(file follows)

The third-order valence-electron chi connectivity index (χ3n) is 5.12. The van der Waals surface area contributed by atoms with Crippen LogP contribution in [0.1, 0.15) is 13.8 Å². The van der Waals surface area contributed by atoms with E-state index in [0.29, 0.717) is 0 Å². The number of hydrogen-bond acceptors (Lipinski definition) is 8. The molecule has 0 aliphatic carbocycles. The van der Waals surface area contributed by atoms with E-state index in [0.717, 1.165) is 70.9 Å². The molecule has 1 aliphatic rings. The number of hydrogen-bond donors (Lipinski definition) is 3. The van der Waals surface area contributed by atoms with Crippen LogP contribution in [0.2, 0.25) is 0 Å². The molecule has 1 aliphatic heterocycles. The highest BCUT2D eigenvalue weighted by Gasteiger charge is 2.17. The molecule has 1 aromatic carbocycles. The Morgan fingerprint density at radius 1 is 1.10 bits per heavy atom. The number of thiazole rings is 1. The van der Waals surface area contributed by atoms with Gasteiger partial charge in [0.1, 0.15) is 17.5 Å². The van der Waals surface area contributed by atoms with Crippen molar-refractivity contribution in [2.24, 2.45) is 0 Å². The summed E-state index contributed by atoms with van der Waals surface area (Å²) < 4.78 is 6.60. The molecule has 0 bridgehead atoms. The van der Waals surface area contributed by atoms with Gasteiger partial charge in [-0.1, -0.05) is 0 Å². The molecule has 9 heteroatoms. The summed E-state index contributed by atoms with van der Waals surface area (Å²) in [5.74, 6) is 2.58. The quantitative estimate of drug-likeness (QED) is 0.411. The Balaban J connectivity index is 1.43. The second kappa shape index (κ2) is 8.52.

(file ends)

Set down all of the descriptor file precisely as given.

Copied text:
The third-order valence-electron chi connectivity index (χ3n) is 5.12. The van der Waals surface area contributed by atoms with Crippen LogP contribution in [0.1, 0.15) is 13.8 Å². The van der Waals surface area contributed by atoms with E-state index in [0.29, 0.717) is 0 Å². The number of hydrogen-bond acceptors (Lipinski definition) is 8. The molecule has 0 aliphatic carbocycles. The van der Waals surface area contributed by atoms with E-state index in [0.717, 1.165) is 70.9 Å². The molecule has 1 aliphatic rings. The number of hydrogen-bond donors (Lipinski definition) is 3. The van der Waals surface area contributed by atoms with Crippen LogP contribution in [0.2, 0.25) is 0 Å². The molecule has 1 aliphatic heterocycles. The highest BCUT2D eigenvalue weighted by Gasteiger charge is 2.17. The molecule has 1 aromatic carbocycles. The Morgan fingerprint density at radius 1 is 1.10 bits per heavy atom. The number of thiazole rings is 1. The van der Waals surface area contributed by atoms with Gasteiger partial charge in [0.1, 0.15) is 17.5 Å². The van der Waals surface area contributed by atoms with Crippen molar-refractivity contribution in [2.24, 2.45) is 0 Å². The summed E-state index contributed by atoms with van der Waals surface area (Å²) < 4.78 is 6.60. The molecule has 0 bridgehead atoms. The van der Waals surface area contributed by atoms with Gasteiger partial charge in [-0.1, -0.05) is 0 Å². The molecule has 9 heteroatoms. The summed E-state index contributed by atoms with van der Waals surface area (Å²) in [5.74, 6) is 2.58. The quantitative estimate of drug-likeness (QED) is 0.411. The Balaban J connectivity index is 1.43. The second kappa shape index (κ2) is 8.52.